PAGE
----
Base notes

Base notes tend to be the heaviness in perfumes. This essentially is what holds the fragrance down ensuring it lasts as long as possible. This will be the anchor to your perfume, and it will be the note that lasts the longest. When making scents, base notes are advised to be the least pleasant of your other options. This is because you want something that will become pleasing over time as the other notes wear off. Kind of like a long-term investment. In store-bough perfumes, this is what is identified as the musk scent. This note includes the following ingredients; Cassia
  • Cedar wood
  • Cinnamon
  • Clove
  • Frankincense
  • Ginger
  • Jasmine
  • Myrrh
  • Patchouli
  • Rose
  • Rosewood
  • Sandalwood
  • Vanilla
  • Vetiver
  • Ylang

Middle notes

This is the heart and or body of the perfume. This fragrance is a slow fade but won’t outlast the base notes. They form a balancing effect on the perfume between the base and the top notes (to be discussed later). Because of this, it’s not the first fragrance that you will pick out. It may take a couple of seconds (depending on your ingredient choice), for this note to make a distinctive aura. These notes can be categorized as the warmth in a perfume, thus the term ‘heart of the perfume’. This mellow notes can be derived from the following essential oils;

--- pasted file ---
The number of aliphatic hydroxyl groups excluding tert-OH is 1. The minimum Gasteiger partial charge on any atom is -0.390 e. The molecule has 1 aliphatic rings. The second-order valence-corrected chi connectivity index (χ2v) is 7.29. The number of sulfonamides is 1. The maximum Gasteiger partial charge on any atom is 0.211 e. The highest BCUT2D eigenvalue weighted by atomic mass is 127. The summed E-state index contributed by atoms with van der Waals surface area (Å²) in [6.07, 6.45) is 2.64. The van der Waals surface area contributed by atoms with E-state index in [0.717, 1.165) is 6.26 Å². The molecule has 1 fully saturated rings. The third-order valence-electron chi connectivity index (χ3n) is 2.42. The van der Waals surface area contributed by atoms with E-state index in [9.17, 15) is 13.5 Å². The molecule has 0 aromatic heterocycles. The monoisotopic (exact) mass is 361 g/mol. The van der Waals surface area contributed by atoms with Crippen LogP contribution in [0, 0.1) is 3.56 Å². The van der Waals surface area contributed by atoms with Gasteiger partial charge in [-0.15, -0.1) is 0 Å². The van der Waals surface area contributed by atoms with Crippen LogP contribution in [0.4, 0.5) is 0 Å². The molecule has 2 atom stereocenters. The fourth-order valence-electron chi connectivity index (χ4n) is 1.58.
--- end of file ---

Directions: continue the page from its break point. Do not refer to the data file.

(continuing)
• Black Pepper
  • Cardamom
  • Chamomile
  • Cypress
  • Fennel
  • Geranium
  • Juniper
  • Lavender
  • Marjoram
  • Melissa
  • Myrtle
  • Nutmeg
  • Palma Rosa
  • Pine
  • Rosemary

Top notes

Just as the name suggests, or by elimination, you might have gathered this is the first impression fragrance in a perfume. The immediate scent you pick is what makes you go aah! These essential oils have the common property of quick evaporation and therefore give off the first scent. They are also known for anti-viral properties, which is great for the skin and respiratory organs (if chosen well). When picking out top notes, be sure to choose those that are fresh, light and uplifting. In mass produced perfumes, these notes can be tricky as you might think you have the best thing yet, only to realize a few minutes later the error you made. So when making your won you can sample it out to identify the scent you want to introduce you. Top notes consist of the following essential oils;
  • Basil
  • Bergamot
  • Cinnamon
  • Clary Sage
  • Coriander
  • Eucalyptus
  • Grapefruit
  • Lemon